Philippine bishops to decide whether to establish climate change desk

CNS photo/Ritchie B. Tongo, EPA

Catholic News Service

MANILA, Philippines (CNS) — Philippine bishops meeting in Manila will decide whether or not to establish a “climate change desk,” part of a push by the Federation of Asian Bishops’ Conferences.

The federation wants each bishops’ conference in 22 countries to set up such a desk to support action plans to mitigate the impact of climate change and also study Pope Francis’ “Laudato Si'” encyclical.

The FABC’s action plan lists 11 priorities to address a “grave situation since climate change is an ethical, moral and religious issue.” The plan urges alerting the public to the “disastrous consequences of climate change” to convince people to live more sustainable lifestyles and it emphasizes “eco-spirituality” formation for priests and religious who would be able to take action “on behalf of the exploited poor and exploited nature.”

Before the Philippine bishops’ July 6-13 plenary session, the FABC conducted a seminar in Manila, where its Office of Human Development is based.

The head of the office, Pakistani Father Bonnie Mendes, pointed out that in Asia, the most dramatic impact of rising earth temperatures is on the Indian Ocean’s Maldives Islands, which he said are in danger of disappearing underwater. Father Mendes also highlighted the Philippines as one of the most typhoon- and cyclone-prone countries in the Pacific, suffering from devastating floods and landslides.

“So really you can see that in the recent past there has been a geographical change, therefore … we owe a better environment for the next generations, not just for ourselves,” Father Mendes told Catholic News Service. “So this is intergenerational climate justice. That is an issue. And it is not merely for the Christians, it’s for all humanity.”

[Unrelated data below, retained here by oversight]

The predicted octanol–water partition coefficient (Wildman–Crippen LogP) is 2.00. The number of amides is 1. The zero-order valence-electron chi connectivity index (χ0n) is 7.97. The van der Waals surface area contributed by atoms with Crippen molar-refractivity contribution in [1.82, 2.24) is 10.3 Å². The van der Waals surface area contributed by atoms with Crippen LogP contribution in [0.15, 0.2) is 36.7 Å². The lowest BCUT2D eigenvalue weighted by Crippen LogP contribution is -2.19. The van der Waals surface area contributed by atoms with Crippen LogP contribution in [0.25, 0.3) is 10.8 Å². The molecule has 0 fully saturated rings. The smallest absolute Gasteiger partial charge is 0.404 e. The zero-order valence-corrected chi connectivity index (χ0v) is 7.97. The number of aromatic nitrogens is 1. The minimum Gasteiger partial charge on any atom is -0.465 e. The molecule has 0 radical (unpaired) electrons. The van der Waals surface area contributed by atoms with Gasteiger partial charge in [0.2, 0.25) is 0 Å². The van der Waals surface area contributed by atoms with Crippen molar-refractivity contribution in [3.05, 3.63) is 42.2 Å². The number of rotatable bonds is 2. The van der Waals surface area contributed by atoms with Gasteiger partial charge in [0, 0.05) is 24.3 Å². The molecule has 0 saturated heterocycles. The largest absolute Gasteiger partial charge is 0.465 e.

During the seminar’s breakout session at the Pope Pius XII Center in Manila, the room buzzed with phrases like, “I don’t turn on the air much anymore,” “How about non-usage of plastic bags?” and “We need to get more people aware of climate change.”

Archbishop Socrates Villegas of Lingayen-Dagupan, president of the Philippine bishops’ conference, sat in on the breakout session. He told CNS ecological concerns were “nothing new” for the conference, which in 1988 issued its first pastoral letter on caring for the environment.

“But at the same time (the issue) is … new in the sense that the pope opens very interesting perspectives in the care for creation, which we did not consider before,” said Archbishop Villegas, “for example, linking the cry of the earth with the cry of the poor.”

The archbishop said this was a challenging perspective for the church in the Philippines and that bishops first needed to have a conversion of heart in order to truly help the poor, who are “the first victims of the wilderness we are creating from the garden that has been entrusted to us.”

Cagayan de Oro Archbishop Antonio Ledesma told CNS the climate seminar, held soon after the pope released his encyclical, made it a “good time to get all the dioceses” across the country actively involved in fighting climate change. In 2011, Tropical Storm Washi dumped a massive amount of rain on Cagayan de Oro, causing the river to swell and flood, drowning 1,200 people.

Environmental policy consultant Maria Noelyn Dano moderated the FABC’s climate change meeting. She called herself a “rebellious daughter of the church,” but told CNS that after the release of the pope’s “Laudato Si'” combined with spending two days at the seminar, she was “grateful and inspired.”

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